Impression du Matin by Oscar Wilde
Immerse yourself in the transformative hours of dawn with “Impression du Matin” by Irish writer, poet, and playwright Oscar Wilde, a poetic depiction of London’s Thames as night shifts to day. Capturing the essence of the city’s quiet nocturnal beauty and the onset of its vibrant morning life, this piece is a testament to Wilde’s mastery in painting with words. It is one of the many lyrical gems found in Poems, a poetry collection that showcases Wilde’s eloquent verse and sharp wit. For those eager to immerse themselves in Wilde’s poetic landscape, the Poems ebook is available for online reading at PageVio.
1. Impression du Matin
The Thames nocturne of blue and gold
Changed to a Harmony in grey:
A barge with ochre-coloured hay
Dropt from the wharf: and chill and cold
The yellow fog came creeping down
The bridges, till the houses’ walls
Seemed changed to shadows and St. Paul’s
Loomed like a bubble o’er the town.
Then suddenly arose the clang
Of waking life; the streets were stirred
With country waggons: and a bird
Flew to the glistening roofs and sang.
But one pale woman all alone,
The daylight kissing her wan hair,
Loitered beneath the gas lamps’ flare,
With lips of flame and heart of stone.
2. Impression du Matin Analysis
This poem is a vivid portrayal of a scene by the Thames River, likely in London, at different moments transitioning from night to day. Here is a breakdown of the poem’s content and possible interpretations:
The Thames nocturne of blue and gold / Changed to a Harmony in grey
This line introduces a scene by the Thames River at night (a nocturne is typically a musical composition that is inspired by, or evocative of, the night). The “blue and gold” could refer to the night sky and the lights reflecting on the water. As the scene shifts, the vivid night colors give way to a more monochrome “Harmony in grey,” suggesting the approach of dawn or the onset of fog, muting the colors.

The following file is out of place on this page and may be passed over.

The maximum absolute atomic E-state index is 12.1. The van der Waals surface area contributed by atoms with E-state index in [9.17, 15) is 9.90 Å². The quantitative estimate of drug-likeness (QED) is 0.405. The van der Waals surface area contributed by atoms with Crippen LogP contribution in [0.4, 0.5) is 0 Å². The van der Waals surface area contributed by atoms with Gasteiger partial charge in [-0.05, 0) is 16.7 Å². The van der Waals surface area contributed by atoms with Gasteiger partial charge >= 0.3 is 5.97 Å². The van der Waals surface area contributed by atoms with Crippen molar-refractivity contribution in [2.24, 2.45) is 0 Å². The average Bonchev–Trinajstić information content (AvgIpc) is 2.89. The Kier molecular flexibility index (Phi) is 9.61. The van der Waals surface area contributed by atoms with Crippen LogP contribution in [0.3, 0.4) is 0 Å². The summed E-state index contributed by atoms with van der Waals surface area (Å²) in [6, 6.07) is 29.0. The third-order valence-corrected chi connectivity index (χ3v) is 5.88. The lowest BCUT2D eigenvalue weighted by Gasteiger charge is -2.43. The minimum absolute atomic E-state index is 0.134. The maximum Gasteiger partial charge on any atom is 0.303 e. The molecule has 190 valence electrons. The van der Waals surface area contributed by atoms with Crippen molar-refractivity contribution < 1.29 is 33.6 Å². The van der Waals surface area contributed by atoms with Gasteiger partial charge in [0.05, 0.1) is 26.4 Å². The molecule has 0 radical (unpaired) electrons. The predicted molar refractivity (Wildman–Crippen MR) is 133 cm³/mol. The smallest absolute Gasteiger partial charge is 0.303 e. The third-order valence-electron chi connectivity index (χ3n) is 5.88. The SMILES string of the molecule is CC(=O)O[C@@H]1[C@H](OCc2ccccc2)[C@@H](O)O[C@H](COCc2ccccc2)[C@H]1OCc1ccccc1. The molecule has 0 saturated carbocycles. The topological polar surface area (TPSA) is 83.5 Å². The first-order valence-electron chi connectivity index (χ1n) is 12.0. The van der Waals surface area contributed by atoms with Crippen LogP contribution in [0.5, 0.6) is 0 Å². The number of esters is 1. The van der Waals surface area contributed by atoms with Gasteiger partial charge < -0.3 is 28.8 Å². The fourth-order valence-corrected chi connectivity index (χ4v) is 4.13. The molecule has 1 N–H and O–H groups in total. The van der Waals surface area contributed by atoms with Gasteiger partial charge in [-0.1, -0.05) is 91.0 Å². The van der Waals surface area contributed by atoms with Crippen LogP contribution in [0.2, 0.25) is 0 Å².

A barge with ochre-coloured hay / Dropt from the wharf: and chill and cold
Here, the speaker introduces a barge carrying hay, painted with earthy tones of ochre, which is being unloaded (“Dropt”) from a wharf. The descriptive “chill and cold” marks the sensory shift in temperature that often comes with the early morning hours.
The yellow fog came creeping down / The bridges, till the houses’ walls
This scene captures the fog, a common element in literary depictions of London, rolling in over the bridges. The fog is personified as it “creeps,” lending an eerie quality to the scene as it envelops the urban landscape.
Seemed changed to shadows and St. Paul’s / Loomed like a bubble o’er the town
The fog is so thick that the houses appear to be mere shadows. St. Paul’s Cathedral, a significant landmark, is described as looming “like a bubble,” which suggests a kind of fragile impermanence, as if it might disappear or burst at any moment.
Then suddenly arose the clang / Of waking life; the streets were stirred
This stanza introduces a shift in time, from the stillness of night to the bustling activity of morning. Sounds of life (“the clang”) signal the beginning of the day’s routines.
With country waggons: and a bird / Flew to the glistening roofs and sang
The urban scene is enlivened with rural elements (“country waggons”) and nature (a bird). The bird’s song and the “glistening roofs,” potentially wet with dew or rain, contribute to the sense of a fresh new day.
But one pale woman all alone, / The daylight kissing her wan hair
Amidst the morning vitality, there is a stark contrast with a solitary pale woman. The daylight “kissing” her hair might indicate the first light of dawn touching her, but her paleness suggests she’s not part of the morning’s renewal.
Loitered beneath the gas lamps’ flare, / With lips of flame and heart of stone
The woman lingers under the artificial light of the gas lamps, a remnant of the night. Her “lips of flame” could imply a striking visual or passionate inner life, but this is contradicted by her “heart of stone,” suggesting emotional numbness or detachment.
Overall, the poem captures the transition from night to day in the city, highlighting the contrast between the communal bustle of life and the isolation of an individual within it. It’s a snapshot of urban existence that juxtaposes the beauty and indifference of both nature and human-made environments, focusing particularly on a lone woman who seems disconnected from the renewal that surrounds her.
Size: 8″ x 12″ (2:3 ratio)
Copyright information: For personal use only
Note: Actual poster background color is white. For the sample poster, the background is made gray for illustration purpose.
If you find “Impression du Matin” enjoyable, you might want to take a look at this list of poems penned by Oscar Wilde.